My mum died thirty years ago today, the latter part of her life beset by illnesses too stubborn for even someone as stubborn and resilient as she to resist. For now, I’d prefer to remember her as I never knew her, the promise of life ahead.
The first of these is clearly a studio portrait, taken, I would guess, when my mum was around 20; the others were taken, I believe, on holiday in Ostend a year or so before the outbreak of World War Two, a year or so before I was born.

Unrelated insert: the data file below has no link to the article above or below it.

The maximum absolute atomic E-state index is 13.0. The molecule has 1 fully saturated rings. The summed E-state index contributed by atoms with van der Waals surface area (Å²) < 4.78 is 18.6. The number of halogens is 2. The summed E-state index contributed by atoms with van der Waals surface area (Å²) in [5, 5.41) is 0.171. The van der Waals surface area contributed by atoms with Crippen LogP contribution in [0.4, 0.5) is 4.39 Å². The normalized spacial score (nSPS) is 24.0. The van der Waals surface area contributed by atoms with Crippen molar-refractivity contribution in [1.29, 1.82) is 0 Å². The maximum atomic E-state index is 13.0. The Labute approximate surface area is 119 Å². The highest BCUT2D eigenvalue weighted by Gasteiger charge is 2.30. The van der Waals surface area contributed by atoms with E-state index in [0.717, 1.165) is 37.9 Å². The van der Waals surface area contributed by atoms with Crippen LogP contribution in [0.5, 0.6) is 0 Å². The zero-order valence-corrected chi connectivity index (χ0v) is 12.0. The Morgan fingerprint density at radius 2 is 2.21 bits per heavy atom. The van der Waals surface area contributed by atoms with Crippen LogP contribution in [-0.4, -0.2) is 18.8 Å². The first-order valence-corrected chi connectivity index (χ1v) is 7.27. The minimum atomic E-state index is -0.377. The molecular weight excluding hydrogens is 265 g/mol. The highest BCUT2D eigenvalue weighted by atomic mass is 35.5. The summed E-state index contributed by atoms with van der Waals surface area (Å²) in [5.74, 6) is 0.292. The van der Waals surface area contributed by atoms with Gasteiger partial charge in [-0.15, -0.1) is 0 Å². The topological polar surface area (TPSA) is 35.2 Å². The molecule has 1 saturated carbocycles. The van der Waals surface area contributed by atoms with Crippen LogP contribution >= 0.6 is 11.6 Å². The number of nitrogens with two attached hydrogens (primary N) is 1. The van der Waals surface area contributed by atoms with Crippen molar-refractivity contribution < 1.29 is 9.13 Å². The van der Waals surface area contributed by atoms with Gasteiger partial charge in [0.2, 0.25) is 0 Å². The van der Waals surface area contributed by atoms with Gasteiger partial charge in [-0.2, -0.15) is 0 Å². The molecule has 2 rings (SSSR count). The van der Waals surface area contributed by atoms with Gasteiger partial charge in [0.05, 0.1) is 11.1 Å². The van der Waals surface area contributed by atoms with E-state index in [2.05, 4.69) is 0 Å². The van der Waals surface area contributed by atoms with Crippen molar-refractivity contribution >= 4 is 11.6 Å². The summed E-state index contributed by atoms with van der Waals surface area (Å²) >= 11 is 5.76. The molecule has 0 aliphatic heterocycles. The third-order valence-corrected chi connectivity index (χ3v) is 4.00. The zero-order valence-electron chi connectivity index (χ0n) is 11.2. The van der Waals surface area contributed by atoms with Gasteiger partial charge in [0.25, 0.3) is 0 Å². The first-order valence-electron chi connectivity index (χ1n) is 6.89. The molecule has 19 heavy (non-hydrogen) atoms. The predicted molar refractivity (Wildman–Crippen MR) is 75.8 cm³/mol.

That was before we were married, before the war, the year before you were born; I wore my new polka dot dress and your father his white shoes. Nothing could touch us, except each other. We just sat there, staring out, waiting for it all to begin.
They put this photo on display, close to the seafront: the perfect couple. And for as long as the magic lasted, it was true. “Smile!” the photographer said and knowing no reason not to, we did. Inside twelve months those beaches would be mined and our sad, slow journey would have begun.